Read my book

I wrote books about Webpack and React. Check them out!

Wednesday, June 26, 2013

Plumbing in Node.js or How to Get Started with Streams

According to an article titled interestingly as "Are coders worth it?", web developers are just sophisticated plumbers. That's a fitting analogue for the topic of this post, streams that is. Streams are a concept originated from the early days of the Unix operating system. If you open up a terminal, you can grasp the power of streams.

Sources, Filters, Sinks

Pipe by darwin Bell
The idea is very simple. You have sources, filters and sinks. Sometimes people might use a different naming scheme but this is enough for my purposes. Consider the definitions below:

  • A source yields data. This could be text, video, audio or whatever you can think of.
  • A filter accepts data, transforms it and passes it further as an output.
  • A sink accepts input and converts it into some concrete output.

Using these three concepts you may build chains that perform series of transformations on data and output it. Generalized further you may define the transformation as a graph. As a result you end up with a dataflow architecture. If you have ever used a graph editor, say for video or audio, you know what I'm talking about.

The power of this type of scheme lies in the fact that even though the individual parts may be quite simple you can achieve powerful results by combining them.


I will give you a couple of simple examples based on my usage next:

  • pbcopy < file.txt - Copies the contents of file.txt to OS X clipboard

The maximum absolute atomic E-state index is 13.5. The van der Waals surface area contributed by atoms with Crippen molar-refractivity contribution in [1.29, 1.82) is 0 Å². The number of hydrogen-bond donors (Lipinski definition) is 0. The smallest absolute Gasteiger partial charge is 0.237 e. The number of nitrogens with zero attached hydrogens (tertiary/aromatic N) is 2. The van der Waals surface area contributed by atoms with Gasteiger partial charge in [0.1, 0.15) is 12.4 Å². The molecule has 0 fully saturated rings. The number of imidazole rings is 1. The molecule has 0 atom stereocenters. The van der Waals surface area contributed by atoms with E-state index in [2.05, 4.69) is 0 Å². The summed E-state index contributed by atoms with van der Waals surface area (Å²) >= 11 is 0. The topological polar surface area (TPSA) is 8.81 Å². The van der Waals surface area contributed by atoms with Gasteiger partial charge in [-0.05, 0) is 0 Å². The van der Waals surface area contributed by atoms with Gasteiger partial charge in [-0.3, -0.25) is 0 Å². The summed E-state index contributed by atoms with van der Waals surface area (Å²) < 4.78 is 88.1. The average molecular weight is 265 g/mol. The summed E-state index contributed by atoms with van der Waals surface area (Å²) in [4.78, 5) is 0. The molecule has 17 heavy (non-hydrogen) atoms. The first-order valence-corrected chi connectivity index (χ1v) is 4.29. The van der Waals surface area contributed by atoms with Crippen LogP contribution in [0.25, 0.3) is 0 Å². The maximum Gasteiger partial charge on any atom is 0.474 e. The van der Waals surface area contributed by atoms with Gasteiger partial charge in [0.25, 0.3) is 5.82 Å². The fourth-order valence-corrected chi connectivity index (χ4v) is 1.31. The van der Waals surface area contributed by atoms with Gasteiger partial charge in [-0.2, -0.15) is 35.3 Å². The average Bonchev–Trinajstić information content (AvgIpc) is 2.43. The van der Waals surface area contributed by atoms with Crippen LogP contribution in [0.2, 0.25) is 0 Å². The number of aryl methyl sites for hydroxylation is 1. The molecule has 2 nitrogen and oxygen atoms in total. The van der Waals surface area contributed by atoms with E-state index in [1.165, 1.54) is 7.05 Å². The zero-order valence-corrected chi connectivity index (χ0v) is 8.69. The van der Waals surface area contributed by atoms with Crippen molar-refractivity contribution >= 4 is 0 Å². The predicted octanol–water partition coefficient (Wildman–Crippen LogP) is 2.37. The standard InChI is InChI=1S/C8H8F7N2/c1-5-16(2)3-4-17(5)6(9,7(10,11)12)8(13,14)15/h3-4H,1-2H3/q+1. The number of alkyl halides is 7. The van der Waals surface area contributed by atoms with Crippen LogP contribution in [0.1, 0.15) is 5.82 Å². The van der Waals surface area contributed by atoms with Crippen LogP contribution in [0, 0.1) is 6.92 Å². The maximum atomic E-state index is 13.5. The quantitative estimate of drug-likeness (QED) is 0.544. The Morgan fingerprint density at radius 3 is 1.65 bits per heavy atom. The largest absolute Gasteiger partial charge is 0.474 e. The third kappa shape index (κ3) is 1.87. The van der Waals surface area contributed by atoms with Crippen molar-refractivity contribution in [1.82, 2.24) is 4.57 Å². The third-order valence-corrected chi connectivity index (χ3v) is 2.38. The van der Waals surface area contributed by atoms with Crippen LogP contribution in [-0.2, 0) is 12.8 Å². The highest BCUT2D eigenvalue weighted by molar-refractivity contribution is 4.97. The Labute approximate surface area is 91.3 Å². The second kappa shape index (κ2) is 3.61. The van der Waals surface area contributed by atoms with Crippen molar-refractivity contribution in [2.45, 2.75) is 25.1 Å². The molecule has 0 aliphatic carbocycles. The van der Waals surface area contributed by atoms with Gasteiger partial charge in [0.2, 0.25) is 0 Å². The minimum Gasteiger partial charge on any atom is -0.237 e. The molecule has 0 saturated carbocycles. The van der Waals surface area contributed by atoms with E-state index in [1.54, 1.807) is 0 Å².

• pbpaste > some_file.txt - Pastes the contents of clipboard to some_file.txt
  • james | ./notify.js - Pipes output of "james", a build tool, to a notification script that displays the output on OS X notification center
  • james > /dev/null - I could not care less of the output. Let's allow null to chomp that.
There are more of these type of tricks available in this brief Unix streaming tutorial. I've included the source of ./notify.js below:
#!/usr/bin/env node
var notifier = require('node-notifier');
var stdin = process.openStdin();
stdin.on('data', function(chunk) {
    notifier.notify({message: chunk});
It is a simple script that uses node-notifier to stream the input. node-notifier uses terminal-notifier. In fact if terminal-notifier had been designed right, it would accept the stream straight away. It is a good idea to follow the standards when writing terminal tools as it allows other people to build upon your work more easily.


I hope this article gave you some idea of the power of streams. In case you wish to use them in your Node.js development, check out Five Minute Guide to Streams2. It explains the Node.js API in further detail. You'll find some familiar concepts there. substack has written a fine guide on the topic as well that goes even deeper.

A while ago we had a local event in which we discussed Node.js streams. As a result some interesting material was born. Check out node-nyanstream and streams-dojo in particular. Big thanks to Esa-Matti Suuronen for compiling those.

If you like adventures, you might want to check out substack's stream-adventure. It comes with a series of small tasks you ought to solve.

I am very interested to hear how you use streams in practice. Are there specific tasks for which they are particularly suitable?